“It was really weighing on me,” Court said after riding in the third race at Churchill Downs on Thursday. “I was like everyone else, ‘Well should I, in the Kentucky Derby?’ It was weighing on me, but it wasn’t long before speaking to the connections and the owner and seeing the look on their face that there was no question we were violated, there were several infractions on us that made it worthy enough to claim a valid objection.”

Turning for home, Court thought he had a chance to win the race.

“I was sitting in a perfect position,” he said. “We were turning for home, and I had a horse down inside of me in a tight spot, he was looking for room, but we were all looking to get to the stretch, and he started pushing his way through, and at that particular time the horse at the front started to veer out into the six path, and actually crested the seventh, which might be debatable to some, but I’ve been through the films and counted it and calculated. He did move out into the five and maybe the six, and after reviewing it earlier today and magnifying with the technology we have today, the horse might’ve crested the seven path.”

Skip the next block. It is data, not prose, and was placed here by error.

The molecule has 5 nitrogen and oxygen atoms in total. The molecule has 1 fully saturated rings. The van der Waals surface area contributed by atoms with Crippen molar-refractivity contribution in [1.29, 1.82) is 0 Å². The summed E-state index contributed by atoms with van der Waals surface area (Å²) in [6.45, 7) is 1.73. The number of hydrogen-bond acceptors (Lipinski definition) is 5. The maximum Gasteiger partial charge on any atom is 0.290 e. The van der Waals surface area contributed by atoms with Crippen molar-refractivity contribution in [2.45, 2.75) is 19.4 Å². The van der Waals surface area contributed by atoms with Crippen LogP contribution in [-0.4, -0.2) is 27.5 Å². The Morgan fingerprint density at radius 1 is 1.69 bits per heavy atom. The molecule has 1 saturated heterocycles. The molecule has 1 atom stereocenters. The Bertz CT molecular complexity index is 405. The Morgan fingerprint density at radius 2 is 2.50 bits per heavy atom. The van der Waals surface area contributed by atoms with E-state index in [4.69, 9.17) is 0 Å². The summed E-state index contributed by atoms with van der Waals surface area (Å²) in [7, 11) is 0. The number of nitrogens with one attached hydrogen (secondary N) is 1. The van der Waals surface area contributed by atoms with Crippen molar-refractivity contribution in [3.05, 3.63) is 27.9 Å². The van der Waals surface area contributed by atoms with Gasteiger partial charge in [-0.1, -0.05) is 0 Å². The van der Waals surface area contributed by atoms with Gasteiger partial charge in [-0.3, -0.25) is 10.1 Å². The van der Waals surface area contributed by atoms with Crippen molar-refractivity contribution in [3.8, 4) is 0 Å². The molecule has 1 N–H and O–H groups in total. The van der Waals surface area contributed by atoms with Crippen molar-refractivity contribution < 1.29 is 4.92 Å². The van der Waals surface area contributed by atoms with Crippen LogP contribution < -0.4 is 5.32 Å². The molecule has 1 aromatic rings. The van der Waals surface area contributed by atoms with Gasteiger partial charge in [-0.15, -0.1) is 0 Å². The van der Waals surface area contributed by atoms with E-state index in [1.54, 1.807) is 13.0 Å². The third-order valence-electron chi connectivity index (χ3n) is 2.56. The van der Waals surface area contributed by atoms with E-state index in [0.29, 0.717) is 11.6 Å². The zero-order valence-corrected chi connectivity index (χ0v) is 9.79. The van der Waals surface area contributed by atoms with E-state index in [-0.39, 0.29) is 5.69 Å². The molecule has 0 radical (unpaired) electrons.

From there, things got dicey. Court said he knew he’d been in a tight spot but didn’t realize just how precarious his position had been until he reviewed the video multiple times.

“I was absolutely in danger, and I didn’t realize how much I was in danger until a few people pointed it out,” he said. “I said, ‘No I was never,’ and then I went and watched the replay, especially the rear end, and I realized how dangerous it was. And then it kind of shook me up, about 48 hours, especially 72 hours in, and then I was upset. I don’t have time to get scared. It’s not even in my vocabulary. But at that particular time, I just got angry.”